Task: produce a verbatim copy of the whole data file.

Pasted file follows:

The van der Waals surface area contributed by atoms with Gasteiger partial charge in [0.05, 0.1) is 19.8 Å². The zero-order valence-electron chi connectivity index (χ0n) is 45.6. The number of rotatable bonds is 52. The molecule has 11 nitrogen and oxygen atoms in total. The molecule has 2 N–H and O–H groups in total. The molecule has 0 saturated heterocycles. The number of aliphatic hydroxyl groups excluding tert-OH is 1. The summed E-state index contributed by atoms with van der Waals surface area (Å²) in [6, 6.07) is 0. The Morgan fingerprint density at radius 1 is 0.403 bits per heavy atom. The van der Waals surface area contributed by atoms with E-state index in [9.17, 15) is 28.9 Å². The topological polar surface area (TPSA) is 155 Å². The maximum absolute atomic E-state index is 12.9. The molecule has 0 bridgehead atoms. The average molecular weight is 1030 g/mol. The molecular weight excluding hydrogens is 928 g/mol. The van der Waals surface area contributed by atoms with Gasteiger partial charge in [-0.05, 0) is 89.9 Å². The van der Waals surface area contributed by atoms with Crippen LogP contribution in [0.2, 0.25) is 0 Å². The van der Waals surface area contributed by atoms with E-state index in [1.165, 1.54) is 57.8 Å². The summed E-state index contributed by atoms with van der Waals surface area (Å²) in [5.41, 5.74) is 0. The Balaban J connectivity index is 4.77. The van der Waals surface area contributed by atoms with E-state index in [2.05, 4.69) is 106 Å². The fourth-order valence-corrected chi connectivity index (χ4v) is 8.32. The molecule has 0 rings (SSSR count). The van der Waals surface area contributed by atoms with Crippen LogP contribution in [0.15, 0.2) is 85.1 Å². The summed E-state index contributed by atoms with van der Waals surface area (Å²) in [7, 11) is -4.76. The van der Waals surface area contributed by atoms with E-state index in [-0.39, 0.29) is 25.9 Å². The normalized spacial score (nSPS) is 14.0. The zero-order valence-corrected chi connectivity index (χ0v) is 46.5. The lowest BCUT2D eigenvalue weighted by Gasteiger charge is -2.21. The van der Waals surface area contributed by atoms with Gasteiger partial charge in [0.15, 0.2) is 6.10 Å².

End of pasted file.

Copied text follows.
The van der Waals surface area contributed by atoms with Gasteiger partial charge in [0.05, 0.1) is 19.8 Å². The zero-order valence-electron chi connectivity index (χ0n) is 45.6. The number of rotatable bonds is 52. The molecule has 11 nitrogen and oxygen atoms in total. The molecule has 2 N–H and O–H groups in total. The molecule has 0 saturated heterocycles. The number of aliphatic hydroxyl groups excluding tert-OH is 1. The summed E-state index contributed by atoms with van der Waals surface area (Å²) in [6, 6.07) is 0. The Morgan fingerprint density at radius 1 is 0.403 bits per heavy atom. The van der Waals surface area contributed by atoms with E-state index in [9.17, 15) is 28.9 Å². The topological polar surface area (TPSA) is 155 Å². The maximum absolute atomic E-state index is 12.9. The molecule has 0 bridgehead atoms. The average molecular weight is 1030 g/mol. The molecular weight excluding hydrogens is 928 g/mol. The van der Waals surface area contributed by atoms with Gasteiger partial charge in [-0.05, 0) is 89.9 Å². The van der Waals surface area contributed by atoms with Crippen LogP contribution in [0.2, 0.25) is 0 Å². The van der Waals surface area contributed by atoms with E-state index in [1.165, 1.54) is 57.8 Å². The summed E-state index contributed by atoms with van der Waals surface area (Å²) in [5.41, 5.74) is 0. The Balaban J connectivity index is 4.77. The van der Waals surface area contributed by atoms with E-state index in [2.05, 4.69) is 106 Å². The fourth-order valence-corrected chi connectivity index (χ4v) is 8.32. The molecule has 0 rings (SSSR count). The van der Waals surface area contributed by atoms with Crippen LogP contribution in [0.15, 0.2) is 85.1 Å². The summed E-state index contributed by atoms with van der Waals surface area (Å²) in [7, 11) is -4.76. The van der Waals surface area contributed by atoms with E-state index in [-0.39, 0.29) is 25.9 Å². The normalized spacial score (nSPS) is 14.0. The zero-order valence-corrected chi connectivity index (χ0v) is 46.5. The lowest BCUT2D eigenvalue weighted by Gasteiger charge is -2.21. The van der Waals surface area contributed by atoms with Gasteiger partial charge in [0.15, 0.2) is 6.10 Å².